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Feeling Stressed from IVF? Protect Yourself.


a blog by Beth and Tami of Pulling Down the Moon, Feb. 9, 2010

Detox . . . . Cleanse . . . . Purify . . . .

These are holistic buzz words, sure, but the process of trying to conceive can leave physical, emotional and even spiritual debris. Is there truly a way to get "rid" of this negative stuff? Or protect ourselves from collecting more?

From a holistic perspective, there are strategies for detoxifying the physical body through good nutrition, yoga and sleep. The mind and spirit are also able to release negativity, but we must give them permission. But what about this second question, is there truly a way of protecting ourselves from negative baggage? Can we somehow create a shield around ourselves that keeps the disappointment from "sticking" and ruining our positive outlook?

Interestingly, Dr. Roger Pitman, a researcher and physician at Harvard University, has shown that the stress hormone adrenaline, the same adrenaline that stimulates our "fight or flight" response, actually serves to cement memories of trauma. Adrenaline, says Pitman, acts directly on the amygdala region of our brain, the area concerned with fear and memory. In this theory, the stronger the adrenaline reaction to an event, the stronger and more lasting the resulting fear and aversion – and the memory of the event.

While Dr. Pitman's research was conducted on Post Traumatic Stress Disorder patients, there may be something of use here for fertility challenges. Studies have shown that women undergoing IVF have stress and anxiety levels equal to women with cancer. Failed cycles, money matters, miscarriages, late-term losses, high-stakes disappointments and devastating diagnoses - these experiences are accompanied by huge levels of stress hormones. It's inescapable!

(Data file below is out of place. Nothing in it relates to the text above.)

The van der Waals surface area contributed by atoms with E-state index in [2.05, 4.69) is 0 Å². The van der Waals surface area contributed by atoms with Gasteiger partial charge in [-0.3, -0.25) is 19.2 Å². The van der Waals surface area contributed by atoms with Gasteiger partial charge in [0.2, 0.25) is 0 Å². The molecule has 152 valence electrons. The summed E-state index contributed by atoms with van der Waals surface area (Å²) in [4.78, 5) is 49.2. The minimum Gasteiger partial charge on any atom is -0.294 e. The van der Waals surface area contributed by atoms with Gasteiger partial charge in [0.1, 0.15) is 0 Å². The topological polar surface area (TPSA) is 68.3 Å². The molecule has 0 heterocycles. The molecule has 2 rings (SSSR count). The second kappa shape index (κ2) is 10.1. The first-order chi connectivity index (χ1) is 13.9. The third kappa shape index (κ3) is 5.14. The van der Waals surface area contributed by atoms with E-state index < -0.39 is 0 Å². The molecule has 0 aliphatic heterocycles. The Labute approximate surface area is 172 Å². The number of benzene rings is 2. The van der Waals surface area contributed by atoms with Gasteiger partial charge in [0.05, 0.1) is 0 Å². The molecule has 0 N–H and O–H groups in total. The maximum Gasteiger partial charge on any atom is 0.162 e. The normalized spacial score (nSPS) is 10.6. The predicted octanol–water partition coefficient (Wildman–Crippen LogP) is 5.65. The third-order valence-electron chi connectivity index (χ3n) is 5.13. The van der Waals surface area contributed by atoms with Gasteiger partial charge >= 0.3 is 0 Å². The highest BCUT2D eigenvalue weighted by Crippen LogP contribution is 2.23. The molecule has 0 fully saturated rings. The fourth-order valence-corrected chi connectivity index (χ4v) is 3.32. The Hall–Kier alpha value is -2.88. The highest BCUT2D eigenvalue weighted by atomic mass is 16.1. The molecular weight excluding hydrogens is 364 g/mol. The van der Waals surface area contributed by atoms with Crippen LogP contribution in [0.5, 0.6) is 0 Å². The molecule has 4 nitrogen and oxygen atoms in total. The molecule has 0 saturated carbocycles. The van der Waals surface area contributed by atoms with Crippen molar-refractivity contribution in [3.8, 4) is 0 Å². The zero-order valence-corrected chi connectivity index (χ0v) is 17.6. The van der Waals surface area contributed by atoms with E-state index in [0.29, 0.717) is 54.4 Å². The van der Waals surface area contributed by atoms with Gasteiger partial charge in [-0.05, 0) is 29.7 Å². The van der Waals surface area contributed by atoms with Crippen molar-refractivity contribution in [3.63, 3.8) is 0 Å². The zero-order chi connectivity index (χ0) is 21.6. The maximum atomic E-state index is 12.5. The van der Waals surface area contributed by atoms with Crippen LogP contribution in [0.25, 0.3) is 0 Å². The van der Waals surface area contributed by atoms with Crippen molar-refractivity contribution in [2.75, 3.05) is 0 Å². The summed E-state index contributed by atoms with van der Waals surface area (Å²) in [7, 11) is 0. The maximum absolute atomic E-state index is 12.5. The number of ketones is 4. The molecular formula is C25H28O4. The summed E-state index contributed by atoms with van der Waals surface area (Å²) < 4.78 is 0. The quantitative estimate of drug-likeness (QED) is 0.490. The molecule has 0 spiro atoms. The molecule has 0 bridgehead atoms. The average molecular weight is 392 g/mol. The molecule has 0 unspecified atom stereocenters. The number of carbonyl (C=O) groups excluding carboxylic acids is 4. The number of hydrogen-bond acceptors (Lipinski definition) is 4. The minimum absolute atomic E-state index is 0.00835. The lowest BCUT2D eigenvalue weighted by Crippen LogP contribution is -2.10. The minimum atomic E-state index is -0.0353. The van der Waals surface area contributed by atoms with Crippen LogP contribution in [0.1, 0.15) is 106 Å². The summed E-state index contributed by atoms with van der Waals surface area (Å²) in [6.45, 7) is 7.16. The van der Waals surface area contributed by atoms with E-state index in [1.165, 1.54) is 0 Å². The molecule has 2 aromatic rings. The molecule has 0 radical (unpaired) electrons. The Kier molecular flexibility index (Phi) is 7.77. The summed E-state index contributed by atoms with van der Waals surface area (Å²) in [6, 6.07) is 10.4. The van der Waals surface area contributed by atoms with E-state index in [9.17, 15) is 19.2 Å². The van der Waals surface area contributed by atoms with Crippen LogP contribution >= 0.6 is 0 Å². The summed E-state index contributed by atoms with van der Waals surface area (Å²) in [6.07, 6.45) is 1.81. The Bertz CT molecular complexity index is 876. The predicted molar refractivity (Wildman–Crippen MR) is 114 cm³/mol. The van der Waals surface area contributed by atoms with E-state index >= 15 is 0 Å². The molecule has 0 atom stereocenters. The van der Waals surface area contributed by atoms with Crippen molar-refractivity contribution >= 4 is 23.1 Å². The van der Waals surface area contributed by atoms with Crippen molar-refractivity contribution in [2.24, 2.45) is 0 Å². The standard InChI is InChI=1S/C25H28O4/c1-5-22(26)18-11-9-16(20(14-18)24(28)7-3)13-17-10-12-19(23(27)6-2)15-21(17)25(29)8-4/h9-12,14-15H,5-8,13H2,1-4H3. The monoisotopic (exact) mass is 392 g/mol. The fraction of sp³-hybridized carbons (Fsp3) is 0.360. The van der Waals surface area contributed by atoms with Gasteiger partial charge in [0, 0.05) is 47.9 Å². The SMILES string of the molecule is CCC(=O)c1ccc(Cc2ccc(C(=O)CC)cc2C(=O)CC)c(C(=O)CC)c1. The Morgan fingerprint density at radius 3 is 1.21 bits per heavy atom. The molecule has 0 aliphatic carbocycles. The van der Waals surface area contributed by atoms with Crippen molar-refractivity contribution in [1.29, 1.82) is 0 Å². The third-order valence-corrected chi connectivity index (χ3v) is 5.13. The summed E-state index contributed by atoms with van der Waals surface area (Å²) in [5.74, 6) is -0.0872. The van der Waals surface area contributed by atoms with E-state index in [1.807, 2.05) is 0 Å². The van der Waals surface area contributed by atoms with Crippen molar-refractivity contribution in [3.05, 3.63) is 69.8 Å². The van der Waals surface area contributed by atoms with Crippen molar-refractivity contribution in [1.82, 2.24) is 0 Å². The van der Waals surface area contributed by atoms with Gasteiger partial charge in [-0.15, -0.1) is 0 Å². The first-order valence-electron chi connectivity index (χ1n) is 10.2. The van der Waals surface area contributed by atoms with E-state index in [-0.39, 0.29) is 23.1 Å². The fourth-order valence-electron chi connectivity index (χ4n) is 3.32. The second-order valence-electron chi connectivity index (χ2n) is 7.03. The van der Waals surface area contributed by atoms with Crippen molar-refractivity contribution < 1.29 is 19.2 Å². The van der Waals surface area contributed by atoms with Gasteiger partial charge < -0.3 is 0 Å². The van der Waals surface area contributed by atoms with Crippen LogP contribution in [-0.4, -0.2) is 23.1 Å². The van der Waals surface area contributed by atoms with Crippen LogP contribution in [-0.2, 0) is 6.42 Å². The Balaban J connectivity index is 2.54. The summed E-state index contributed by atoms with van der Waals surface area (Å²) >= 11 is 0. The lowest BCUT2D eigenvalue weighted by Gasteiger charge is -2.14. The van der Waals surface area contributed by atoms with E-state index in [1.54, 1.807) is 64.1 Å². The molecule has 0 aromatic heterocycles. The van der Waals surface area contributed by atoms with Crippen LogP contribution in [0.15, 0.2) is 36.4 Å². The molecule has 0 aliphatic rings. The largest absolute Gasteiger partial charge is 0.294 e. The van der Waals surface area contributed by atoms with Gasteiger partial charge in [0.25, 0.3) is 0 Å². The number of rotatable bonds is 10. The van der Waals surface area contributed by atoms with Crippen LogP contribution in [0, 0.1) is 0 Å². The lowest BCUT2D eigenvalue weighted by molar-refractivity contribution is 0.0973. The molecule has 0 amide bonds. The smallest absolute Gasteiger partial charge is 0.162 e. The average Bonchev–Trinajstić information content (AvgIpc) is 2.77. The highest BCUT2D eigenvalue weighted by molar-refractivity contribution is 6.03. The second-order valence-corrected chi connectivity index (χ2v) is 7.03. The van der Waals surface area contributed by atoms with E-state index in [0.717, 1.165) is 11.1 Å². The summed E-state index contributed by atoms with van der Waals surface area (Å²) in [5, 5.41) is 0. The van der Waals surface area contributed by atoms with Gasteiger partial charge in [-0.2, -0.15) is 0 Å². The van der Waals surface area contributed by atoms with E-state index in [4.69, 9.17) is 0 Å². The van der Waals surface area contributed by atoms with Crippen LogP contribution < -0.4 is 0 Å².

Or is it? According to the Harvard research, it’s our response to stress rather than the actual stress event that causes residual problems. Certainly the disappointments and traumas of infertility are painful in and of themselves, but what if we learned to modulate our response?

One of the fundamental teachings of yoga is learning how to calm and relax the body and mind. Stretching releases the physical patterns of dis-ease created by past physical and emotional trauma. Deep, calming breath helps lower levels of stress hormones circulating in the body, making us less "reactive" to stressful circumstances. The yoga practice of learning to observe our thoughts helps us identify and control patterns of negativity that allow routine events to spiral wildly into "worst-case" scenarios in our heads. In our opinion, the simple, inexpensive techniques of yoga - stretching, breathing and meditation – really do create a defense against the onslaught of the stress response, and potentially, associated traumatic stress.

Speaking from personal experience, yoga breathing in moments of trauma is of enormous benefit. The mindfulness we practice “on the mat” jumps into action when trauma arises, reminding us that no matter what is happening externally, we have an inner peace that is unshakable.

I can remember specific moments in my journey – during and after my stillbirth, through my other miscarriages, during the few weeks that both my boys spent in the Neonate Intensive Care Unit – when I was able to remind myself that the world was bigger than the immediate trauma I was experiencing.

So, as we enter 2010, a year that promises its share of ups and downs on all fronts, perhaps it's time for you to put on the "protective armour" of the yogi. A relaxed body, a calm mind and a peaceful spirit are within reach in a local yoga or meditation class.

Be Present, Be Positive, Be Non-Stick!

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Comments (1)

Great article! I really like how you pointed out that the real problem is our reaction to stress, not stress itself. I also concur with the fact that deep breathing can be a huge help, when it comes to dealing with anxiousness. You just forgot to mention that often people really don’t notice how severely stressed they are. I’ve been telling my friends to try this simple anxiety quiz, and the results were alarming… many of us scored really badly. Interestingly though, the people who had the worse scores were the kind of people who usually refuse to admit they have any problem whatsoever dealing with stress.

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